Wednesday, May 4, 2016

Ratchet & Clank

Review by Bob Ignizio

I’ve been a huge fan of the Ratchet & Clank video games since the original came out on the Playstation 2 back in 2002. It was one of those rare games that was not only fun to play, but the little scenes between the gameplay sections were hugely entertaining as well. The characters, the plot, the humor – all were on a par with all but the absolute best CG animated movies I’ve seen. So Ratchet and Clank seemed like a natural to make the jump to their own big screen adventure.

Sadly, the new RATCHET & CLANK movie proves that’s not the case.

The plot of the film goes back to the original Ratchet and Clank game to tell the origin of how this unlikely duo – a weird anthropomorphic cat thing named Ratchet (James Arnold Taylor) and a defective robot named Clank (David Kaye) – came together to save the universe from evil businessman Chairman Dreck (Paul Giamatti), who wants to blow up several planets and reuse the pieces to make a new one of his own since his race has poisoned their original homeworld. They figure their best bet is to team up with intergalactic hero Captain Quark (Jim Ward) and his space rangers. But Quark turns out to be a vain idiot willing to sell out to the bad guy, so it’s up to R & C to take matters into their own hands.

 Since there’s also a tie-in game that updates the same story for the new Playstation 4, this is really more of a reboot/remake than a straight adaptation, though, which means things have been tweaked. And not for the better.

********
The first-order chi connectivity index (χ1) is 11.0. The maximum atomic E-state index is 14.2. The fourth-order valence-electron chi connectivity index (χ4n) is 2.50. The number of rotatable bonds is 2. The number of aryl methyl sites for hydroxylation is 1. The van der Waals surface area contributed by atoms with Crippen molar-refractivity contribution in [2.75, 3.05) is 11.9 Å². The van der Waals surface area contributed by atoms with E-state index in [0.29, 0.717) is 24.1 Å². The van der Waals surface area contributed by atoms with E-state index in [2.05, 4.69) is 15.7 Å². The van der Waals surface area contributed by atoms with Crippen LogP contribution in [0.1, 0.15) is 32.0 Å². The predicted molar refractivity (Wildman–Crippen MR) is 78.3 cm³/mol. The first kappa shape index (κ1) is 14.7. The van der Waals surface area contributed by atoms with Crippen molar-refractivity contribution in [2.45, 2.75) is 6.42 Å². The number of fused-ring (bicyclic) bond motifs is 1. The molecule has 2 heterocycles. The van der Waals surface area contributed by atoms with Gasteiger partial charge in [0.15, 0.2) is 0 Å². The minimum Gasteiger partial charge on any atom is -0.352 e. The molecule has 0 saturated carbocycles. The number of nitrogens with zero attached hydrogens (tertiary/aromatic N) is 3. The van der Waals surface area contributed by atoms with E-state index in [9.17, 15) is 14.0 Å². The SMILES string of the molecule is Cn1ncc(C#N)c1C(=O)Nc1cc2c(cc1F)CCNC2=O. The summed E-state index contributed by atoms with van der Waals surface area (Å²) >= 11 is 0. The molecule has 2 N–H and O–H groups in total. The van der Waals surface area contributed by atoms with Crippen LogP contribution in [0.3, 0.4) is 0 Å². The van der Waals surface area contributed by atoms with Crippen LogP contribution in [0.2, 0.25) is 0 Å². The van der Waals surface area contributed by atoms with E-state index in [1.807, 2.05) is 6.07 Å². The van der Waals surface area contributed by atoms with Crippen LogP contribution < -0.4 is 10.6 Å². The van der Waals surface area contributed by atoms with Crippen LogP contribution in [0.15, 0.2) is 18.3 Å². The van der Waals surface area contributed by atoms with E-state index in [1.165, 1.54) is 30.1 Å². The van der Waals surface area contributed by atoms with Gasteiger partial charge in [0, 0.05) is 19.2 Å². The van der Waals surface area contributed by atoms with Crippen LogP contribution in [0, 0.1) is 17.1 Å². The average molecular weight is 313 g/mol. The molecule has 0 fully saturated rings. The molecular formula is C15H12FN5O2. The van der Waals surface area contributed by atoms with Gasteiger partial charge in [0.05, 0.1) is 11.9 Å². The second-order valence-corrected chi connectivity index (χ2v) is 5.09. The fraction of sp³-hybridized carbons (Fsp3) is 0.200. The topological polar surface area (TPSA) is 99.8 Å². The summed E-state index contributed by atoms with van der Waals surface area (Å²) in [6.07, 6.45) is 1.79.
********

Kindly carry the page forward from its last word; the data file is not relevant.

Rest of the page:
The story has been dumbed down, and both new characters and favorites from later games have been added to the mix, serving only to clutter things up and detract from the story and humor that made the original game so entertaining. In particular, trying to shoehorn the villain Dr. Nefarious (Armin Shimerman) into this story only serves to make the other villain, Chairman Dreck, pointless and redundant.

On top of all that, in what may be the height of laziness, both game and movie utilize much of the same footage. I don’t know from which source the footage originated, but one way or another some major recycling is going on. So if you’ve already played the game, which is more in depth and better captures the spirit of the original series, you are to a large degree paying to see cutscenes from the game on a big screen. There’s some original material (I’d guess it’s about half and half), but none of it is all that good. So gamers, stick with the game. Everyone else, avoid it like the plague. 1 out of 4 stars.

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